The high definition image of Jupiter shows a multitude of colours in the cloud tops above Jupiter as NASA’s Juno spacecraft continues to amaze. Juno – which has been orbiting Jupiter since 2017 – took the image 4,400 miles above the clouds, but it looks as if it is closer due to the sheer size of the ‘King of the Solar System’. The planet beyond Mars is named as such because it is by far the biggest planet in our galactic neighbourhood with a diameter 10 times smaller than the Sun – by comparison, Earth’s diameter is 109 times smaller than the Sun.
The latest image from NASA was taken during a Juno flyby of Jupiter back in 2018, but has been re-released in full colour, created by “citizen scientists” Gerald Eichstädt and Seán Doran.
NASA said: “A multitude of swirling clouds in Jupiter’s dynamic North Temperate Belt is captured in this image from NASA’s Juno spacecraft.
“Appearing in the scene are several bright-white ‘pop-up’ clouds as well as an anticyclonic storm, known as a white oval.
“This colour-enhanced image was taken at 4.58 pm EDT on October 29, 2018, as the spacecraft performed its 16th close flyby of Jupiter.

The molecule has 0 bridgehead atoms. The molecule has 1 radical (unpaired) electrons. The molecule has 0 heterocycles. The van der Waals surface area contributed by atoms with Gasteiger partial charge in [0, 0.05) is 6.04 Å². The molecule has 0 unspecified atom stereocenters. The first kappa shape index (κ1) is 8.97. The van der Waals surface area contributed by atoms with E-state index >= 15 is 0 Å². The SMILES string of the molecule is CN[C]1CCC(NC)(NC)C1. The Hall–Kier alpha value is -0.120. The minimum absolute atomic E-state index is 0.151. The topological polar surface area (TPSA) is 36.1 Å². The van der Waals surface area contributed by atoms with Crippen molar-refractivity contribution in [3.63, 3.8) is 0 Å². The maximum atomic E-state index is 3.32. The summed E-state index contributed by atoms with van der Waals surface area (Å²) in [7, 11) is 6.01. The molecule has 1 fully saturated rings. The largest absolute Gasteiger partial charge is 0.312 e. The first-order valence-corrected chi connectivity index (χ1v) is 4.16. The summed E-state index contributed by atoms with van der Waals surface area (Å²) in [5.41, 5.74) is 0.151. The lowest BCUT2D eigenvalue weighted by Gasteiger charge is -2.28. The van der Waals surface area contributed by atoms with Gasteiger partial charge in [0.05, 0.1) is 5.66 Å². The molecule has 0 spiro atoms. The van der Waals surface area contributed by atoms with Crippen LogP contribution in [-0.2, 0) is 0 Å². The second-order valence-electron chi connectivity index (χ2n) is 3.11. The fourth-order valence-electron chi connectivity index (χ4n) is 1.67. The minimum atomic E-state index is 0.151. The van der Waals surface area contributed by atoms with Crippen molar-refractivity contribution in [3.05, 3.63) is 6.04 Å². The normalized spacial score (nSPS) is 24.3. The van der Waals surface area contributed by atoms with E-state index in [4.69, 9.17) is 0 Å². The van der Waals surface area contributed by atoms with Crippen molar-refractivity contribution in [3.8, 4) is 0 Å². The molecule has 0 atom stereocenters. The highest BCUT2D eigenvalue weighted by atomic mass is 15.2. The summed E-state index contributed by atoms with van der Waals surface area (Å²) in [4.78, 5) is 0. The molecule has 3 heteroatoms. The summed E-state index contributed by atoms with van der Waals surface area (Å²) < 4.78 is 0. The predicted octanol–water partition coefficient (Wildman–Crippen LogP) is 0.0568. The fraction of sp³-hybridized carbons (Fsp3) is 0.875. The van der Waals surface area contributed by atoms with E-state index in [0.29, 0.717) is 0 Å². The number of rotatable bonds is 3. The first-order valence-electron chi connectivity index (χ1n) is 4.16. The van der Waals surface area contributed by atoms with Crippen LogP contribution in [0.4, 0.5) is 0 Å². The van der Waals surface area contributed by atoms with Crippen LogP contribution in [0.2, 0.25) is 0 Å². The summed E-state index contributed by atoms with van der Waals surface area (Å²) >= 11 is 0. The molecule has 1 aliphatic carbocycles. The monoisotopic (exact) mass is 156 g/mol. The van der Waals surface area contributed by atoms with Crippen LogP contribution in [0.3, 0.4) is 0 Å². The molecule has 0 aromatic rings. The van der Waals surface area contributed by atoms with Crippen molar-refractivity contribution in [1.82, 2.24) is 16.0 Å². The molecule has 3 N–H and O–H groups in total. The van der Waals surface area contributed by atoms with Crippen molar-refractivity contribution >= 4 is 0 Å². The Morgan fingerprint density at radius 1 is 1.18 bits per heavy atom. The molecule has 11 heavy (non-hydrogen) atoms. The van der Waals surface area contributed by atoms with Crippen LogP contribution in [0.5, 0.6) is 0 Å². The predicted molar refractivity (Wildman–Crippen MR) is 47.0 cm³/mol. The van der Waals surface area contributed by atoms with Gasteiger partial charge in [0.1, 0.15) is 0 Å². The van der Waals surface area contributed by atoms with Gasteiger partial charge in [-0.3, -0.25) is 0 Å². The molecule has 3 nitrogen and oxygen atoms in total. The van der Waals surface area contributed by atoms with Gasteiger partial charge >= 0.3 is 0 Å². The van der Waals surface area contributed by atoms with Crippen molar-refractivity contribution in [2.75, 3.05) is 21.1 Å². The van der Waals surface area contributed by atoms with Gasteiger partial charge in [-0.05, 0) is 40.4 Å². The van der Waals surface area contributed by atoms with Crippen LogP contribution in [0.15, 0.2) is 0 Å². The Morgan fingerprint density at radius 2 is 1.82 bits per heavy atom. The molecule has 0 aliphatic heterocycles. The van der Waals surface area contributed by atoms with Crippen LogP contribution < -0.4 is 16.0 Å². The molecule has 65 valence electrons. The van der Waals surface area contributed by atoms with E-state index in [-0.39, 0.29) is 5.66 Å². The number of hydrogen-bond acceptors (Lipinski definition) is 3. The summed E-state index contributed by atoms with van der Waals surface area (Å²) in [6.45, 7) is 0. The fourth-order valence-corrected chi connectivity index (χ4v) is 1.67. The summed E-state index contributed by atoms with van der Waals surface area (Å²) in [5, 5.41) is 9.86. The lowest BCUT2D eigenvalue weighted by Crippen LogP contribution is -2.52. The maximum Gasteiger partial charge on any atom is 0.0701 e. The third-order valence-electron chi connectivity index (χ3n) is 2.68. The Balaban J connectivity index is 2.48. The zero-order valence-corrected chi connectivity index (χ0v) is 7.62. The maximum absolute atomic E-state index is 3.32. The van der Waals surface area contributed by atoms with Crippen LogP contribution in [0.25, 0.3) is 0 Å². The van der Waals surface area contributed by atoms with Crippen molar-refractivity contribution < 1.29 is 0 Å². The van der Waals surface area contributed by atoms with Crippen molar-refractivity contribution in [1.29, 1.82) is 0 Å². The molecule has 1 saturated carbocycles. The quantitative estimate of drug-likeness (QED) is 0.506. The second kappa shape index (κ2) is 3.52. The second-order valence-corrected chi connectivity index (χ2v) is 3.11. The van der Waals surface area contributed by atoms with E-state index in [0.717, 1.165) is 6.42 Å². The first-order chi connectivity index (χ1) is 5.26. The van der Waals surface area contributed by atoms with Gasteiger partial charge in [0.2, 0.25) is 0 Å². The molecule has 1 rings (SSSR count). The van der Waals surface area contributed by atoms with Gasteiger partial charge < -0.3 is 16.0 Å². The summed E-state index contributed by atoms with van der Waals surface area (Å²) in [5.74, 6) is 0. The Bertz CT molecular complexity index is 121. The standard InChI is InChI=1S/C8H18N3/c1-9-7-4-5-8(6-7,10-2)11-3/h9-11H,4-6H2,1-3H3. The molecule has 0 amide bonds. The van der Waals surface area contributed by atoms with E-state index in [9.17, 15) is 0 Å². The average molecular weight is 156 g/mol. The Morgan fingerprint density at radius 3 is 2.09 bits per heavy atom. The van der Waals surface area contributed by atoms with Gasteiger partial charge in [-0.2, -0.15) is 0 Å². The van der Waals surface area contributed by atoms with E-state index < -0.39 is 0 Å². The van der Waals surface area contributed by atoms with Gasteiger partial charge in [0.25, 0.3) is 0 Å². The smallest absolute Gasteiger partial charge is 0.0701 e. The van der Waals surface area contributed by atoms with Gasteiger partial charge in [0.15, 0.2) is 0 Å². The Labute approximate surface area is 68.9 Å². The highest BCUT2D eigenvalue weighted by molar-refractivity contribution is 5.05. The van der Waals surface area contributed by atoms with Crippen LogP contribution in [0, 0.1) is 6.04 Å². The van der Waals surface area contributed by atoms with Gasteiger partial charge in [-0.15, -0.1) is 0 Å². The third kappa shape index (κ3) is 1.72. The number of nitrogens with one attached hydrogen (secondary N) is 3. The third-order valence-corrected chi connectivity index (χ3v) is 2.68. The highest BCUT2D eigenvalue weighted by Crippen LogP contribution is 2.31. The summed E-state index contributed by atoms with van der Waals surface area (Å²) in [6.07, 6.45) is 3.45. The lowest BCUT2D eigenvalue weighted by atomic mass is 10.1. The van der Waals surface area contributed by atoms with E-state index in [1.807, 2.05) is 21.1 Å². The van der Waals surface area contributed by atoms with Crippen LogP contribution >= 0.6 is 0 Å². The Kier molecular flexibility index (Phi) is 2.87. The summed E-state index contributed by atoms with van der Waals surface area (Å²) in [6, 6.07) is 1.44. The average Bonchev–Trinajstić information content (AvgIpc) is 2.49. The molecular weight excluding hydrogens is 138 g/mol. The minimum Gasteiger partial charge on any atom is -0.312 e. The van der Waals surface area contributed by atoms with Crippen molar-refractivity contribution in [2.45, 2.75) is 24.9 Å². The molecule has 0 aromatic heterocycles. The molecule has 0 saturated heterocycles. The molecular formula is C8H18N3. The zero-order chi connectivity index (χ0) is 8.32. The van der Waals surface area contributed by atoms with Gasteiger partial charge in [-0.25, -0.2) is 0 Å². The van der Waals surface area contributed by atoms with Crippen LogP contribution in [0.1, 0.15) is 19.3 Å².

“At the time, Juno was about 4,400 miles from the planet’s cloud tops, at a latitude of approximately 40 degrees north.”
Jupiter plays a huge part in protecting Earth from asteroids, some experts believe.
The massive planet has such a strong gravitational pull that it helps to keep the asteroid belt – located between Mars and the gas giant – in place so space rocks are not flying around the solar system.
It is also theorised the planet draws loose asteroids, comets and meteors in.
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Kenta Oshima, a researcher at the National Astronomical Observatory of Japan, wrote in the research paper that the objects which are of the biggest worry are the ones that are on a high-inclination of the solar plane.
The solar plane is the relatively flat and equal level which planets orbit the Sun on – anything above this has a high-inclination.
Objects with a high-inclination dip in and out of the planets and other celestial objects, interacting with the gravitational pull of all that is around them.
As they do, their trajectories can slightly change, which is what could push them Earth’s way.
Mr Oshima wrote: “We pointed out the possibility that populations of undetected potentially hazardous asteroids exist at high-inclination locations of these objects.
“We point out that populations of undetected potentially hazardous asteroids of high eccentricity and inclination may reside in Jupiter’s vertically unstable quasi-satellite orbits, which can intersect the orbits of the terrestrial planets, including Earth by reducing their inclinations down to near zero via vertical instability.”